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2014 Prospect Camp: Schmaltz, Hayden lead the way in first scrimmage

by Daniel Bettenhausen / Chicago Blackhawks

It was a pair of recent draft picks—2014 first-rounder Nick Schmaltz and 2013 third-rounder John Hayden—that led the way with impressive performances on the third day of Chicago Blackhawks Prospect Camp, as the pair contributed to both goals scored for the winning team on the first day of scrimmages. And along with some scoring, a bit of nastiness was also displayed throughout the scrimmage; Hayden scrapped with opposing players twice during the game.

Tuesday's camp session finally gave Blackhawks hopefuls a chance to showcase their development in a simulated game, which consisted of two 25-minute halves, giving each team a chance at both ends of the ice. Prospects were divided between the Red Team and the White teams.

Schmaltz took the opening faceoff for the Red Team, going head to head with 19-year-old Luke Johnson, a 2013 sixth-rounder, who represented the White Team. Schmaltz won the draw, and that was a continual trend as the Red Team took control of the first half, maintaining pressure in the offensive zone for the majority of the time and forcing goalie Ivan Nalimov, the Blackhawks’ only Russian prospect, to make a variety of impressive saves.

With 13 minutes remaining in the first half, it was Schmaltz once again winning a faceoff in the offensive zone, where he proceeded to drift behind the net and corralled the puck after a fortunate bounce. The Verona, Wis., native took a quick look before passing to Hayden, who was waiting in the slot. The rising Yale sophomore did not hesitate and put the puck in the back of the net, putting Red up 1-0.

Assessing the early chemistry he's built with linemates Hayden and 2013 sixth-rounder Anthony Louis, Schmaltz said, “When you get skill players together, you learn to play off of each other. When we're making plays, it makes it more fun to be out there. It's also good to know who you are playing with before camp starts. As skill players, [Louis] sees the play the same way I do, and Hayden is a big body who puts the puck in the net. It's a good combination.”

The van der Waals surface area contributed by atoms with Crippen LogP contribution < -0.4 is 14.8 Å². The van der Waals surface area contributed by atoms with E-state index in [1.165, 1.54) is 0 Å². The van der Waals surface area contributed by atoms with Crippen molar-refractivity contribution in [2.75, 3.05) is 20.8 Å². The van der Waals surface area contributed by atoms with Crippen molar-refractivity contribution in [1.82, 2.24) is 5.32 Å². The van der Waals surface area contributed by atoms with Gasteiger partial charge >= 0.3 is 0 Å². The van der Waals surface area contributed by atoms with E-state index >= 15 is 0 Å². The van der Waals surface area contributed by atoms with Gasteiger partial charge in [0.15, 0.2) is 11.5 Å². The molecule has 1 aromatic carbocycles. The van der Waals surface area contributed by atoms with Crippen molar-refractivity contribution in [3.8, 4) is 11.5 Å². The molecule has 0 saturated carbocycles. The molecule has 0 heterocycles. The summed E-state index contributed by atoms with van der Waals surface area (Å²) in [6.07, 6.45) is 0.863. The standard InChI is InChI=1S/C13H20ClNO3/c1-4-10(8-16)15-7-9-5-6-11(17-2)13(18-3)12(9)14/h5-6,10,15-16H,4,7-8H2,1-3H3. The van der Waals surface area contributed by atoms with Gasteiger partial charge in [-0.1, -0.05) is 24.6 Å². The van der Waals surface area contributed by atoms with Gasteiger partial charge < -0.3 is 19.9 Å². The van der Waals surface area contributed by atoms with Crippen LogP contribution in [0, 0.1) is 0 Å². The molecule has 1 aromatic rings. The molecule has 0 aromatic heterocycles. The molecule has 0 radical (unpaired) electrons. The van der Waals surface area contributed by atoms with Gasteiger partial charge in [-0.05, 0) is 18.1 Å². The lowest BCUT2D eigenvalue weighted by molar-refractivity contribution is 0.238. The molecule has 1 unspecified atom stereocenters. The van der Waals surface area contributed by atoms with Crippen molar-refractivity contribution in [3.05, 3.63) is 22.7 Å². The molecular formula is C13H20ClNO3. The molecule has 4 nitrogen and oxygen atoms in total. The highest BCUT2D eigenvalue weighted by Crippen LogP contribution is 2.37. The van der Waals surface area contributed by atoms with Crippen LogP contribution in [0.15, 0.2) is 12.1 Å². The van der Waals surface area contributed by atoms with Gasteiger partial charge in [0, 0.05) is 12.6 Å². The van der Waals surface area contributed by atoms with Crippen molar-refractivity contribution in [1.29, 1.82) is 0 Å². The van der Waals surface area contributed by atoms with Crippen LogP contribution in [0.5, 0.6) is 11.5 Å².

With about 8 minutes remaining in the half, the White Team committed a tripping penalty, sending Red to the power play, but as much as they dominated at even strength, nothing could be put together with the man advantage.

The first half ended 1-0 to the Red Team, and the second half started with fists flying right away.

Four minutes in, Hayden squared off against 20-year-old defenseman Sam Jardine after a scrap along the boards—Round 2 between the pair, following their fight at last year's camp.

“Both of us are competitive players,” Hayden said. “Last year we were in the front of the net battling. He wanted to fight, and I was willing to. This year, there was a hit along the boards, and we just started pushing around…He's a big, tough kid, and I have a lot of respect for him. These things just happen in competitive environments.”

The fight may have been the jump-start that the White Team needed, as they maintained control of the game for most of the second half.

With 6 and a half minutes gone, White won an offensive zone faceoff after the Red Team committed icing, and the puck found its way to the blue line, where free-agent defenseman Troy Stecher took a shot that deflected off teammate Beau Starrett and found its way to the back of the net, tying the game at 1-1.

White continued to sustain possession, despite giving Red another power-play opportunity, but with just 40 seconds left in the game, Hayden found himself with the puck in the offensive zone. His shot from the left boards sneaked into the goal, netting him his second goal of the scrimmage and giving Red a late lead.

It was a tale of twos for Hayden, who paired his second tally with a second fight: After play resumed, he got into a second fight, this time with defenseman Robin Press.

White proceeded to pull their goalie, but Red held strong to complete the 2-1 victory.

“I’m trying to be a leader this year," Hayden said. "I’ve been through [prospect camp once] and am trying to show the younger guys how things work. Obviously, every time you are here with the Chicago coaching staff, you want to soak up as much information as possible.”

With Head Coach Joel Quenneville, Vice President and General Manager Stan Bowman and other Blackhawks hockey ops personnel overlooking the scrimmage from the stands, Hayden, Schmaltz and the rest of the prospects displayed their progress on the ice, continuing their development into future Blackhawks.

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